Studying law leads to a wide range of professions. Once students have completed their studies and have obtained the Master's qualification, they will have access to a wide range of opportunities, which are not restricted solely to the legal domain.
As expected, studying Law enables access to courts and to a professional body of lawyers (bar associations), thereby presenting law students and graduates with a large pool of professions. Occupations which represent justice most symbolically include magistrate, lawyer, notary and bailiff. In addition, company lawyers are now highly sought after in both the private and public sectors due to the increasing complexity of the law.
This Master’s degree in Law is also one of the requirements in order to work for the Civil Service at local, regional, national, European and international level.
Upon graduating with a Master's in Law, students can apply for jobs such as:
The Civil Service is in frequent contact with legal practitioners for their qualities to defend the interests of the community, to guarantee the legality of public policy and to provide, among others, support in legal matters locally, nationally and internationally. Legal practitioners can also work for the Court of Appeal and the European Commission, among other public organisations.
Modern society is faced with increasingly complex legislation regarding business, finance and the protection of the environment. Companies therefore call upon legal practitioners to defend and protect their own interests in accordance with the law. It is therefore common to find lawyers in industrial and commercial companies, banks, insurance companies, etc.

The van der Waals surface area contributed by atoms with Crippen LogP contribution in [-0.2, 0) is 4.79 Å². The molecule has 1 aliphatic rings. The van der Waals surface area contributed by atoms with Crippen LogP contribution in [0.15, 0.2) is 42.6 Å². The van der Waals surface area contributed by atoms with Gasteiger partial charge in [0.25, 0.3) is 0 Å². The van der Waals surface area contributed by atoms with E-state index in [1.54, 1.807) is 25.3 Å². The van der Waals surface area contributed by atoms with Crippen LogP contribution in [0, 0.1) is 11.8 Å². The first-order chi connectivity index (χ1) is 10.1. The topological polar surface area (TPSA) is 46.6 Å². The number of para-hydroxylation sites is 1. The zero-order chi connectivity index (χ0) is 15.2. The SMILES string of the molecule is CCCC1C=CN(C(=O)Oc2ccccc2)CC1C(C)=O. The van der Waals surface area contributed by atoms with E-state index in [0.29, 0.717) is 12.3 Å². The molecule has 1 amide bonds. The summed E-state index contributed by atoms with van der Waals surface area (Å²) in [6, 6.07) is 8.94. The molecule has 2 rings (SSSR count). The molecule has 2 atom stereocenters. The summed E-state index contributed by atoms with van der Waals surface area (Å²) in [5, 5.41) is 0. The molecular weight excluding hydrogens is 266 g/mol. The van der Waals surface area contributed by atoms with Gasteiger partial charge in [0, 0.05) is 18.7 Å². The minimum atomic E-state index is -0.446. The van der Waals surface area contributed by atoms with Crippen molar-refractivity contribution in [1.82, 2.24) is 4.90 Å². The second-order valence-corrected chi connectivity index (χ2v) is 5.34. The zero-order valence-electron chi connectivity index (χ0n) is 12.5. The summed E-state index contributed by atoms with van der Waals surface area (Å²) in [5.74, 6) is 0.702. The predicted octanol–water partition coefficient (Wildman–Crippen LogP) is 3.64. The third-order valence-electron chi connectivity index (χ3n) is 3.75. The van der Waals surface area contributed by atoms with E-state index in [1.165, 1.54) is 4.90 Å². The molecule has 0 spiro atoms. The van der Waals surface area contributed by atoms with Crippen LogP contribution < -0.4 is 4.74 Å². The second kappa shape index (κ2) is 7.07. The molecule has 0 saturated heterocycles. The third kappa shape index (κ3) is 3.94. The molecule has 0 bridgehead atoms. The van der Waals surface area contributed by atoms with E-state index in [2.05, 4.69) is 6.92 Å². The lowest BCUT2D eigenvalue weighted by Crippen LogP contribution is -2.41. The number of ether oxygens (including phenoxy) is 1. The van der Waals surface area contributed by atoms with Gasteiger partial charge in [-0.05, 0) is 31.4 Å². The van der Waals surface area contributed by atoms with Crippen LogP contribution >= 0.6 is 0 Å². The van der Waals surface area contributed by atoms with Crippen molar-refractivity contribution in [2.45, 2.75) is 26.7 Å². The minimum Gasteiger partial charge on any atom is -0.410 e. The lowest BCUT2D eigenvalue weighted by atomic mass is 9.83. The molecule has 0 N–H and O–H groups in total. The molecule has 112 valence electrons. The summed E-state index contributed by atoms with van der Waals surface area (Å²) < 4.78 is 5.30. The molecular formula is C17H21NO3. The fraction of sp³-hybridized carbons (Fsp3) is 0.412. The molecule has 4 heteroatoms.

Other Career Prospects
Lawyers impress with their legal knowledge and mastery of institutional structures. Their critical thinking and sharp know-how also allow them to work in other fields such as journalism, politics or business management.
Law is constantly evolving with regard to social, scientific and technical advances. Advances in science, technological developments and new concerns therefore play a major role in the growing complexity and expansion of law in both the private and public sectors. The internationalisation of law further extends the field of study to which it belongs. The influence of European law is notable in almost all branches of law, including:
Students who have acquired all 180 credits of the Bachelor's in Law may, if they so wish, study for the Master's in Criminology (with additional credits).
They can therefore work in law enforcement as well as in prisons, court houses, support services for offenders and victims, youth protection centres, various associations active in the field of deviance, and so on.